However, 930 of the conventional ridership were School Specials and Evening Drop Offs (which will not be included in Saturday service). Also to be noted, October 2012 was an anomalous 5,000 riders higher than any other month, ever. Using the annual average (with the inflated October numbers) of 25,527 boardings per month, the daily average is 1,109 boardings (based on a 23 day service month). Therefore Saturday transit service will need to operate at 60% of conventional weekday service to reach the R/C target, and 53% of the current R/C ratio. Keep in mind, approximately 930 riders (October numbers) of the monthly ridership will be automatically voided due to the fact School and Evening routes will not be offered.

But clearly, this increase in the budget has been called upon by the majority of residents in order for Council to deem it a valuable expenditure? Hardly. Of the 1290 recorded Customer Comments from 2012, 190 (14.7%) were related to weekend service.

But then, Milton Transit must be showing numbers of increasing growth which would demonstrate the need for service growth? Again, hardly. The first graph below indicates that while Milton Transit has been steadily growing since Q1 of 2010, with the biggest spike between Q3-Q4 2010, 2012 has not been a growth year. In fact, this has marked the first year since 2008 where quarterly numbers failed to meet the previous quarter back-to-back (ie. 2012 Q2 was less than 2012 Q1, and 2012 Q3 was less than 2012 Q2).

The next chart confirms the findings of the chart above, but shows the actual numbers, not the percentage.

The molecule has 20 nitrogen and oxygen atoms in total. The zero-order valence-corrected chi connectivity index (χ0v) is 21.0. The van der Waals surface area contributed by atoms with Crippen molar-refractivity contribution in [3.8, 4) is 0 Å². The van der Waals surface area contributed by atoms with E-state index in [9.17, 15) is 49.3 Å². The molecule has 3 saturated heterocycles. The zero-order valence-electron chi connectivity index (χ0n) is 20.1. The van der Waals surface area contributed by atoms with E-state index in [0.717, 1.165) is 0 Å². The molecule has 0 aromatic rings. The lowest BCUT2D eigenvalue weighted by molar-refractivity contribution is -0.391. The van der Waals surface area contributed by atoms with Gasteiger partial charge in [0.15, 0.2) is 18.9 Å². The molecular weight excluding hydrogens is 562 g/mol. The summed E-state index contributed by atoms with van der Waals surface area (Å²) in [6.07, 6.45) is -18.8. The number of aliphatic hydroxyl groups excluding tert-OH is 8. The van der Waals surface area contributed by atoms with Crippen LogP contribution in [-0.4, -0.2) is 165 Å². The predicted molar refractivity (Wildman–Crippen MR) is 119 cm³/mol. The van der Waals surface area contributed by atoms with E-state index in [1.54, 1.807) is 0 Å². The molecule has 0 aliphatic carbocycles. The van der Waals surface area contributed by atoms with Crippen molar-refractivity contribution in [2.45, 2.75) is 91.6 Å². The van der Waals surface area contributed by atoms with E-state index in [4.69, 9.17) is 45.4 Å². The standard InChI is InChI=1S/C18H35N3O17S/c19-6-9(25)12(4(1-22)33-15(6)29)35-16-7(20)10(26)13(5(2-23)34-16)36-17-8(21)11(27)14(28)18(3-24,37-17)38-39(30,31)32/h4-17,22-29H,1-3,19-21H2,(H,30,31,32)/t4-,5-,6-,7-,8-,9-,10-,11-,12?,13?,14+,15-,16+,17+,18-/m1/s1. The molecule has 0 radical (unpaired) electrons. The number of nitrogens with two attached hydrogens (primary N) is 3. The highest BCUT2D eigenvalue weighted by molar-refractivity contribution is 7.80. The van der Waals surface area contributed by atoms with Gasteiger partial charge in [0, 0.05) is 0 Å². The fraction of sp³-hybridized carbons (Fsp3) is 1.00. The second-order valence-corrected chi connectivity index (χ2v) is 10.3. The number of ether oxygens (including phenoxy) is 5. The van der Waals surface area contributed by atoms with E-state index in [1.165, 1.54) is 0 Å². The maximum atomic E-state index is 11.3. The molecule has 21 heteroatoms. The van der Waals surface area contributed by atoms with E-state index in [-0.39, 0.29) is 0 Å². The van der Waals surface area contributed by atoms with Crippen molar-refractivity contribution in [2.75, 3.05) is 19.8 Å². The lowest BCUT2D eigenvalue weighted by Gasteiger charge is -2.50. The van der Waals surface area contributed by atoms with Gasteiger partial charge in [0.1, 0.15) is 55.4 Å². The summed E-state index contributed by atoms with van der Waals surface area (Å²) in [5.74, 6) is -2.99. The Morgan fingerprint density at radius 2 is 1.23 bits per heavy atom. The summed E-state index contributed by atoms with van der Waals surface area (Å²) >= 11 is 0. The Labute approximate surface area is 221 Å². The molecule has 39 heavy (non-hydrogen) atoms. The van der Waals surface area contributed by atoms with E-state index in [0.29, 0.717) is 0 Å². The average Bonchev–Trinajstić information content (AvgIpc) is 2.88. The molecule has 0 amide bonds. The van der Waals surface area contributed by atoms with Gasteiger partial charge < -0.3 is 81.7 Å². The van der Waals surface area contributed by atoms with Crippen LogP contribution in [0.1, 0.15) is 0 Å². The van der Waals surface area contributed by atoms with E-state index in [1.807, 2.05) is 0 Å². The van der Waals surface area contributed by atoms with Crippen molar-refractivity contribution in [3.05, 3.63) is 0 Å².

While the overall ridership has grown dramatically, Milton Transit has reached a point where actual ridership is being lost.

The last graph shows that Milton Transit has already experienced the boom on ridership Annual Quarter to Annual Quarter.

Example – the biggest argument you will hear from staff is that numbers are always down in the summer. That is true. And numbers pick way up come September. Also true.

So I have compared the growth between Quarters in subsequent years. Notice that the greatest increase (almost unforeseen in Transit) was almost 90% growth! That was when Milton Transit attracted the most riders, and since that time, Annual Quarter to Annual Quarter has dropped significantly – almost to the point of stagnation.

Clearly, these are not promising numbers to a system that wishes to add service.  My opinion is that this is a way to promote conventional weekday service through offering the Saturday service. Which for $76,000 is a cheaper way to advertise, while still offering the service.

Add to that the findings from Dillon Consulting that 56% of all Milton Transit trips start or end at the Milton Go Station. It is not a stretch to submit that the majority of those riders are Go Service users (specifically, Go Train).

Considering the fact that the Go Train does not operate on Saturdays, I would also submit that to attain any reasonable level of ridership without Go Train users (and hence Evening Drop Off’ers), and School Specials, is highly improbable and I would challenge staff or Milton Transit to divulge any relevant statistics or findings to indicate otherwise.

I believe this to be a case of ‘We Should Do This Because That’s What Cities Do’, not ‘We Must Do This For The Betterment of Milton’.